The Buyang and the Banana Leaves

 

The Buyang is one of these small ethnic groups almost lost in the mountainous areas of Southwest China of which culture only are known fragmentary and some times contradictory facts.

The name Buyang or Yang (as "Bu" means in the Kam -Dai family of languages "tribe" or "ethnic group" is the way call themselves at least three ethnic groups separated several hundred kilometers.

1. The better known and studied by ethnologists and linguists are those living in Funing and Guangnan counties in Wenshan Prefecture, Yunnan Province. They are a little more than one thousand, mostly concentrated in five villages in Gula Township of Funing County. They are officially considered part of the Zhuang nationality and most of them can speak the local Zhuang dialect and local Chinese dialect.

2. Living in Napo County, Guangxi Zhuang Autonomous Region there is another group of about one thousand people who also call themselves Buyang. They are officially considered Yao. Some Chinese scholars, as Liang Min (1) who was maybe the first to study their language consider that they are different from Yunnan Buyang. Other, as Li Jinfang (2) include this two groups of Buyang under the same ethnicity, with a population that will reach 2,000 people, but still consider that they speak two dialects with great differences.

3. In Yilang County, Kunming Municipality, there is a village inhabited by people who also call themselves Buyang.

Besides, Liang Min affirms that the name "Buyang" is also utilized by some Zhuang populations around Nanning to denominate people living in Tanluo and Fusi townships near Nanning.

The languages of the two main groups of Buyang belong to the Kam Dai family. They are related to two languages spoken also by two small ethnic groups living near them: The Laji and the Pubiao.

There is no definitive information about the history of the Buyang ethnic group. Some scholars consider that they are descendants of populations that established the Yelang Kingdom (a powerful political entity that flourished in the west of Guizhou Province about 2,000 years ago). Others think that in the Ming and Qing dynasties, the Buyang inhabited some areas of Guizhou Province and Guangxi Zhuang Autonomous Region, but that they slowly merged with Zhuang and Buyi populations living around them.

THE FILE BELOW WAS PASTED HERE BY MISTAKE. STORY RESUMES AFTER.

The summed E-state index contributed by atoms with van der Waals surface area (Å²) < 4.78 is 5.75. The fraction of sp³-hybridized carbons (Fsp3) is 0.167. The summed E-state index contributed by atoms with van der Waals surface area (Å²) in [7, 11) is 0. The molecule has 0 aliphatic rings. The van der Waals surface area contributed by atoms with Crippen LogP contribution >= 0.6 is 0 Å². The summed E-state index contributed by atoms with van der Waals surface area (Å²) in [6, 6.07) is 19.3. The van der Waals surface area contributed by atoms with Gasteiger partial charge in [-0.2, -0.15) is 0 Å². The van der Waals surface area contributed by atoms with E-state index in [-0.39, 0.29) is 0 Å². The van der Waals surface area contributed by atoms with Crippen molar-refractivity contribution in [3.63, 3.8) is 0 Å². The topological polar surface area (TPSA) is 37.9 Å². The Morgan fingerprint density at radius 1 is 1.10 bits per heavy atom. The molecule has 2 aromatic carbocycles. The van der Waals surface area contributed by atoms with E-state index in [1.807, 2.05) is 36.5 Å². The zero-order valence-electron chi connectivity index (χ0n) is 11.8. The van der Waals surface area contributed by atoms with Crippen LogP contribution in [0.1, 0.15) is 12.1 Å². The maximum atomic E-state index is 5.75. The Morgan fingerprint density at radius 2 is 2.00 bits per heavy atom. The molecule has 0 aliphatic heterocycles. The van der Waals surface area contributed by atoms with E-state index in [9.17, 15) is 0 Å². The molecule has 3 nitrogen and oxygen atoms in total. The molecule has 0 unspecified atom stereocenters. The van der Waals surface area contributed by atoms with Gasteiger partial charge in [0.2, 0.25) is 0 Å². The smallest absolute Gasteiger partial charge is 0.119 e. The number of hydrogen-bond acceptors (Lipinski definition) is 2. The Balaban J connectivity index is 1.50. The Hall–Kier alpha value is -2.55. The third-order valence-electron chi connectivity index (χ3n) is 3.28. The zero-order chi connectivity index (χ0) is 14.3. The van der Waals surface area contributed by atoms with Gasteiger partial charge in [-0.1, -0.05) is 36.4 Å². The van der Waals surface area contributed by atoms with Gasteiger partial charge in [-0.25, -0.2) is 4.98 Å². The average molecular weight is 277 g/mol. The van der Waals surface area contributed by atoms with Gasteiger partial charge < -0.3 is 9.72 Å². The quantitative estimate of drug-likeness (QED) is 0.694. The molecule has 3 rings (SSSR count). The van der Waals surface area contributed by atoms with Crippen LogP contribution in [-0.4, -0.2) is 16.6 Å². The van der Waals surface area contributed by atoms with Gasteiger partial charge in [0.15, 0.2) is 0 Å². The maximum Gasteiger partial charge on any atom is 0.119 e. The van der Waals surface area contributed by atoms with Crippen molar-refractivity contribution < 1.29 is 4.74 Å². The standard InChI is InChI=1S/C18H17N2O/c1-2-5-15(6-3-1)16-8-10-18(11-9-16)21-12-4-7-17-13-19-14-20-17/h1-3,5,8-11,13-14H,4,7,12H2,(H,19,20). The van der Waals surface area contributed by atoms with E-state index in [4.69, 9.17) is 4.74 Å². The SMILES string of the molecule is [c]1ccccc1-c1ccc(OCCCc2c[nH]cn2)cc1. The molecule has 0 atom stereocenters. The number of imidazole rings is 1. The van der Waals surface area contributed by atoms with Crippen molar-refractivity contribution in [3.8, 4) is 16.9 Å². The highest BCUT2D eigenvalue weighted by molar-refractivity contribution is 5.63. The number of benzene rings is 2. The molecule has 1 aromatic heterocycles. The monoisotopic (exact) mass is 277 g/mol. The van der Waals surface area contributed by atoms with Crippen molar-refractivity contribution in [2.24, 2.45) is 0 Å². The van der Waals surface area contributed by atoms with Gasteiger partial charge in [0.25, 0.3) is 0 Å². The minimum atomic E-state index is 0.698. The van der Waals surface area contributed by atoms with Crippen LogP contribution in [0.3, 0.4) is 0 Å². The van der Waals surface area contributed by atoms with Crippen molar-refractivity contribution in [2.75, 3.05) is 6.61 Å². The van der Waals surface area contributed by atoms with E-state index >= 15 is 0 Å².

As the Pubiao people living in Malipo track their origin to the big cave of Pumei, in Funing County, other think that maybe the Buyang have the same origin.

The own mythic history of those living in Funing and Guangnan, tells about a migration that, after suffering many difficulties, lead them to their present territory.

Among the Buyang of Guangnan the worship to ancestors is the most important. Every year on the first day of the sixth lunar month they worship them, remembering the difficulties of their migration. Because Buyang legends says that when their ancestors were on the road they forget time and, in the month of June they thought it was New Year, the time to worship ancestors, so they improvised an altar with banana leaves and worshipped them. Later they discovered it was not yet the time, but kept the ceremony on the sixth lunar month to remember their migration.

The night before their New Year they change the banana leaf that is kept in their home's incense-pot; this banana leaf represents the souls of their ancestors. And after it they sacrifice a chicken, a duck and a goose to them.

Before the day clear all the ceremonies must finish. After sun raise the whole village starts to receive guests.

(1) Liang Min.- Buyang language. In Yunnan Minority Language Commission and SIL International. Yunnan Tesgu Yuyan Yanjiu. Yunnan nationalities Press. 2004
(2) Li Jinfang.- Haba Buayng yu gaikuang (Overview of the Buyang language in Haba). Minzu Yuwen, 2003-04.
(3) Paul Hattaway in Operation China (2000) considers that the Buyang and the Bunong are the same people with a total population of 3.000. But he offers only vague facts about their life and culture.

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